Friday, April 03, 2009

Rowan Into Deep Water

Here at Cru-blog we don't like Rowan Pelling. And I'm tempted to write something witty about the fact that I was bewailing her copy in the Daily Mail a few days ago and today she has a piece in The Independent. But I'm going to hold back for the moment and just say:

THIS is probably the most offensive piece you'll read in a long time.

I could very easily line-by-line it as I sometimes do with pieces that really rile me. But I don't want to distract you with some witty remarks about the introduction into missing the piece that really makes my blood boil:

"When a lady says no, she means maybe; when a lady says maybe she means yes; and when a lady says yes, she's no lady."

Yes, that's a direct quote. In The Independent. No means maybe. Maybe means yes. Clearly Pelling's target audience has been found - it's rapists! And notice how there is no option left for the "lady" to say when she means "no, fuck off, you horrible creep or I'll call the police".

This is the same paper that only a few weeks ago was questioning why multiple rapist John Worboys behaved the way he did and why the police had failed to take his early victims complaints seriously and taken him off the streets before he could commit more crimes. I'll tell you why! Because newspapers like yours continue despite years of campaigning from women's groups to put out rubbish like this that effectively tells men it's ok to rape women. Tells men that they don't need explicit consent, that every woman wants to sleep with them and that they can ignore a woman's refusal, however clear and adamant.

Remember that Rowan Pelling's claim to fame and to her spot in the national press is that she is a former editor of a magazine called Erotic Review. I don't find rape very erotic myself. I find it more disgusting and criminal.

A few paragraphs later out of the blue she calls Hillary Clinton a "bitch" and rattles on about how much she prefers Michelle Obama and Sarah Brown - two women without high profile careers. Ironically Rowan herself has a high profile career and uses in her piece offensive language of the very kind she insists "real" ladies don't. So I find it hard to imagine she actually believes a word of it, or if she does she's at risk of being washed out to sea at any moment in a tsunami of hypocrisy.

But that said I'm not that surprised by her saying these things, she's a Daily Mail writer, they love that sort of stuff. I'm surprised and disgusted that no-one on the editorial side at The Independent thought it was worth double-checking the team policy on rape apologists.

And in case you were wondering the address to contact at The Independent to give them a little feedback is


Rosemary Cottage said...

Ffs - I expect (sadly) that kind of thing from the Daily Hate... but my beloved indie? FAIL


Rowan Pelling should read Open Letter to Chris Brown because this male writer knows exactly what goes through the minds of men who choose (yes freely choose - no excuses, no justifications etc.) to rape a woman or women they know.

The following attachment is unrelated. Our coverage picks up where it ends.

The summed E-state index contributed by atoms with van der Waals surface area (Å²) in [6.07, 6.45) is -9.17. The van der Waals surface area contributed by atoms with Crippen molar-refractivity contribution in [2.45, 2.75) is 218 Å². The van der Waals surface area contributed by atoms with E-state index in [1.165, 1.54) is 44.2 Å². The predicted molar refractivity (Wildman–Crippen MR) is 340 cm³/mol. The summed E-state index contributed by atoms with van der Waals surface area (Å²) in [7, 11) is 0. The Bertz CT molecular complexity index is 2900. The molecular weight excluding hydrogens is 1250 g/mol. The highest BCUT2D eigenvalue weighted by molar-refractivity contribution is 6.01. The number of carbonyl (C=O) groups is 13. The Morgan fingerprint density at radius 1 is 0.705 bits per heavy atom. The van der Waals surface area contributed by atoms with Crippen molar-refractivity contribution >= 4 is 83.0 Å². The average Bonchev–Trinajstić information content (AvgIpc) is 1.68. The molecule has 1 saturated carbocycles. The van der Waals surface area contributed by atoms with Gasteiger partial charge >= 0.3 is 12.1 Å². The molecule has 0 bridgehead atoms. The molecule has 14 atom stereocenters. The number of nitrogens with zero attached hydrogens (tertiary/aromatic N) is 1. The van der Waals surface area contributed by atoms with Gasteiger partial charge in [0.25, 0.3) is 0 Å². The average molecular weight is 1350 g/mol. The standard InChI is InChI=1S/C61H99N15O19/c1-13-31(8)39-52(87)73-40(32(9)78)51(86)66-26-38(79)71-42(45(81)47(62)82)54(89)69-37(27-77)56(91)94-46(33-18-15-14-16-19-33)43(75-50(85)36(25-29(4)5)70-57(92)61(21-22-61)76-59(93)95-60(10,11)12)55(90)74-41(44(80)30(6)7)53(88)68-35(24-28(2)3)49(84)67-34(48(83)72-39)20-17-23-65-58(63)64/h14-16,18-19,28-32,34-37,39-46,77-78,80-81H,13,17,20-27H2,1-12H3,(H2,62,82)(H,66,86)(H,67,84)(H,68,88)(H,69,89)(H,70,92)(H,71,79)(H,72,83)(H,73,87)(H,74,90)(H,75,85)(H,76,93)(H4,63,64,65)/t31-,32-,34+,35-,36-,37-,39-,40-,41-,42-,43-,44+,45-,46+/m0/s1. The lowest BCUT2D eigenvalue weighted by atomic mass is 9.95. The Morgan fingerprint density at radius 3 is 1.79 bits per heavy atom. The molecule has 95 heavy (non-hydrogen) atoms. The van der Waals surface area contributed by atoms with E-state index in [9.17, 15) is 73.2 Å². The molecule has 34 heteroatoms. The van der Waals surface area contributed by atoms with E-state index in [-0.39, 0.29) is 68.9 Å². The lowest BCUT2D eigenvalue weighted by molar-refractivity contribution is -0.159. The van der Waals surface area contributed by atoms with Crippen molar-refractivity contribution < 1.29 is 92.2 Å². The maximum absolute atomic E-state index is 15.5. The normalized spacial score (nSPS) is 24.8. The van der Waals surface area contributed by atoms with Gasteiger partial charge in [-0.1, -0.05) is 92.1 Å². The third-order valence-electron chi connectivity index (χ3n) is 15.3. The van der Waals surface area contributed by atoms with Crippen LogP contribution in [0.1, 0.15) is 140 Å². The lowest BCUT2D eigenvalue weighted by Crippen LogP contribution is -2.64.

And we do not live in a rape culture? Pelling is only one of many men and some women too, who believe men should not be held responsible for their sexual behaviour but that women are responsible not only for their behaviour, dress, venturing out in public unaccompanied by a man, etc. But most importantly, women are blamed for men raping them and also women are held responsible for not preventing men from raping them.

Whoever said patriarchy was logical because it is not.

Dominic said...

The gag appears to be that "diplomats" have to be more obliging in speech than in practice (it doesn't do to seem too unaccommodating), and "ladies" have to be more obliging in practice than in speech (it doesn't do to seem too eager). Presumably lady diplomats always say just what they mean - not that StereotypeLand has any lady diplomats, of course.

What's Pelling's game here? I think what she's trying to sell is a persona, a social mask: be sexually aloof (even when you mean "yes", only go so far as "maybe") in order to increase your market value (to distinguish yourself from the common "chavs", "sluts", etc). It's not a million miles away from something like "The Rules", which again is all about selling yourself (but not too cheaply).

The deeply depressing premise is that a woman's value lies in her sexuality, and in particular in her ability to act as gatekeeper controlling men's sexual access to her. It's a sort of ontologisation of prostitution: you are what you sell (what you sell is yourself), and your value is how much you can get for it.

Rape culture kind of falls out of this model, in particular because it implies that women's bodies are always up for barter; this is the assumption in play whenever a male rapist is exonerated because he "misread the signs", an excuse that is only credible if you think that everything a woman says or does in a situation where there is male sexual interest involved is a form of haggling.